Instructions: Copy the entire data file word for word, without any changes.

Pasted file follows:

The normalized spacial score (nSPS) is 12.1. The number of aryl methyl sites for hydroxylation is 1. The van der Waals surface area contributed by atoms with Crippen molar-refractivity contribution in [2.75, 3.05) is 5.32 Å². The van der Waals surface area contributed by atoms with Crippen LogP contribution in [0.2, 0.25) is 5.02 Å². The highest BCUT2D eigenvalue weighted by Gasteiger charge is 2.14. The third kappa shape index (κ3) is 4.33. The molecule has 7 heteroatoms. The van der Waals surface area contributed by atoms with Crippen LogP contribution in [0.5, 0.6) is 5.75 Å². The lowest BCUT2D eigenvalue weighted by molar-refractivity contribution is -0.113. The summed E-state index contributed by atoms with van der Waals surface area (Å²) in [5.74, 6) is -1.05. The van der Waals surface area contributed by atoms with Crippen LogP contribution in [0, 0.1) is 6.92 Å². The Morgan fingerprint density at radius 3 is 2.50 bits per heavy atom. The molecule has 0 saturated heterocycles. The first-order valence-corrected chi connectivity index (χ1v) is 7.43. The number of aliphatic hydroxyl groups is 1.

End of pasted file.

The normalized spacial score (nSPS) is 12.1. The number of aryl methyl sites for hydroxylation is 1. The van der Waals surface area contributed by atoms with Crippen molar-refractivity contribution in [2.75, 3.05) is 5.32 Å². The van der Waals surface area contributed by atoms with Crippen LogP contribution in [0.2, 0.25) is 5.02 Å². The highest BCUT2D eigenvalue weighted by Gasteiger charge is 2.14. The third kappa shape index (κ3) is 4.33. The molecule has 7 heteroatoms. The van der Waals surface area contributed by atoms with Crippen LogP contribution in [0.5, 0.6) is 5.75 Å². The lowest BCUT2D eigenvalue weighted by molar-refractivity contribution is -0.113. The summed E-state index contributed by atoms with van der Waals surface area (Å²) in [5.74, 6) is -1.05. The van der Waals surface area contributed by atoms with Crippen LogP contribution in [0, 0.1) is 6.92 Å². The Morgan fingerprint density at radius 3 is 2.50 bits per heavy atom. The molecule has 0 saturated heterocycles. The first-order valence-corrected chi connectivity index (χ1v) is 7.43. The number of aliphatic hydroxyl groups is 1.